So, you’re teaching Shakespeare and want some worksheets? You’ve come to the right place. Today we’re going to show you over fifteen worksheets on Shakespeare.
The worksheets range from interesting Shakespeare facts, worksheets for introducing Shakespeare, worksheets about his poetry, and worksheets about his plays.
We also have fun Shakespeare activities that you can sprinkle through your lessons like magic fairy dust, enlivening your little sprites, elves, pixies, imps, gremlins, goblins, and pucks.
Introducing Shakespeare worksheets
Introducing Shakespeare can be a struggle if you don’t have a plan of attack.
Not only do you need to familiarize your students with the time period, social mores, and Shakespeare himself, but you also need to reduce the fear that many students hold about reading and understanding Shakespeare.
While I don’t have an introducing Shakespeare lesson plan for you today, I can tell you my favorite way to start: a Shakespearean insults lesson. You can read here to find out why and here to find out how).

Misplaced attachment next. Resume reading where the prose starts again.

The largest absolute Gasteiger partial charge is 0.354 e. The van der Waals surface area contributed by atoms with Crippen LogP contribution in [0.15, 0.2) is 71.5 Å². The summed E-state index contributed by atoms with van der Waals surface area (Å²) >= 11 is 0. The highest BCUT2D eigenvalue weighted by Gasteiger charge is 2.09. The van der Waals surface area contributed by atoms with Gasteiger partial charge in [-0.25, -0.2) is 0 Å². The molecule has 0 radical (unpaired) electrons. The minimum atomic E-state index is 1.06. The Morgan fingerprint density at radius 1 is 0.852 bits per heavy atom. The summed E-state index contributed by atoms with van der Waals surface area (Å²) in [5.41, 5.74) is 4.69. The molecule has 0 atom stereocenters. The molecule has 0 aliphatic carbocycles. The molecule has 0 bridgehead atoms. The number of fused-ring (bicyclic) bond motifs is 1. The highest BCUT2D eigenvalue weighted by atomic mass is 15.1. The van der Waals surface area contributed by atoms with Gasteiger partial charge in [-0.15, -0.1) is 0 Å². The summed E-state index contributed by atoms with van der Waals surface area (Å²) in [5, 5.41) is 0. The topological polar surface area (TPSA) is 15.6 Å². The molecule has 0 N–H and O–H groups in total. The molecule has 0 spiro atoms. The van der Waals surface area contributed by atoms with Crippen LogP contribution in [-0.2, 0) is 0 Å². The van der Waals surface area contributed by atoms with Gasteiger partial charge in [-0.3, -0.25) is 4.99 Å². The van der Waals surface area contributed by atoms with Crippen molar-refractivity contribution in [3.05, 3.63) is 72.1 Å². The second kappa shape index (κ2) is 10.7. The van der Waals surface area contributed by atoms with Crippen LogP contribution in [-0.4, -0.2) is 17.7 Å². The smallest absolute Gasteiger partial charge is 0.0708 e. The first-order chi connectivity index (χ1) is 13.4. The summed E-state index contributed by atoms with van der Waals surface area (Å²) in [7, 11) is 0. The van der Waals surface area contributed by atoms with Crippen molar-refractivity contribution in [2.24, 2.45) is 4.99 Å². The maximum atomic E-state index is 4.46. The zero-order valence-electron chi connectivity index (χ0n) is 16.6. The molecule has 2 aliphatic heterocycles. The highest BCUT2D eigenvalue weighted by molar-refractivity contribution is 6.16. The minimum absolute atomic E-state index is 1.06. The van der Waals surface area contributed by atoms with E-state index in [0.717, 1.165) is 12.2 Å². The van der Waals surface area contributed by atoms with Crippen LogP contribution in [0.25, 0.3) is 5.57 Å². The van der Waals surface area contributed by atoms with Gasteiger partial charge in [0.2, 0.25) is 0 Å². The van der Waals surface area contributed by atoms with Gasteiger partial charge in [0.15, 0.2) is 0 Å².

This Shakespearean insults lesson is great because you can use it to introduce Shakespeare’s language in a fun, non-confronting way through an insult battle.
It can be used digitally on devices, or it can be printed out and used as a worksheet on Shakespeare’s language.
Another great worksheet on Shakespeare the man, is this one that accompanies the Crash Course Theater and Drama video about Shakespeare’s early life. The video and worksheets on Shakespeare cover
- his early life
- what quartos are
- how the First Folio was created
- whether Shakespeare’s plays support the idea of the divine right of kings, and gives background information/plot of Richard III
- it also has teacher notes so that you can help students if needed
This worksheet on Shakespeare accompanies the Crash Course Theater and Drama video on Shakespeare’s tragedies and covers
- how Elizabethan acting companies were organized and how they performed
- similarities and differences between Shakespeare’s tragedies and Greek tragedies
- how Shakespearean tragic heroes were different from Greek tragic heroes
- and the plot of King Lear
- it also has teacher notes
This worksheet on Shakespeare accompanies the Crash Course Theater and Drama episode about Shakespeare’s comedies and romances. Together they cover
- what constitutes a comedy
- Shakespeare’s heroines
- the ‘unfunny’ comedies with an exploration of Cymbeline
- it also has teacher notes
If you like the look of all three of those worksheets on Shakespeare, you might like to buy them as a bundle.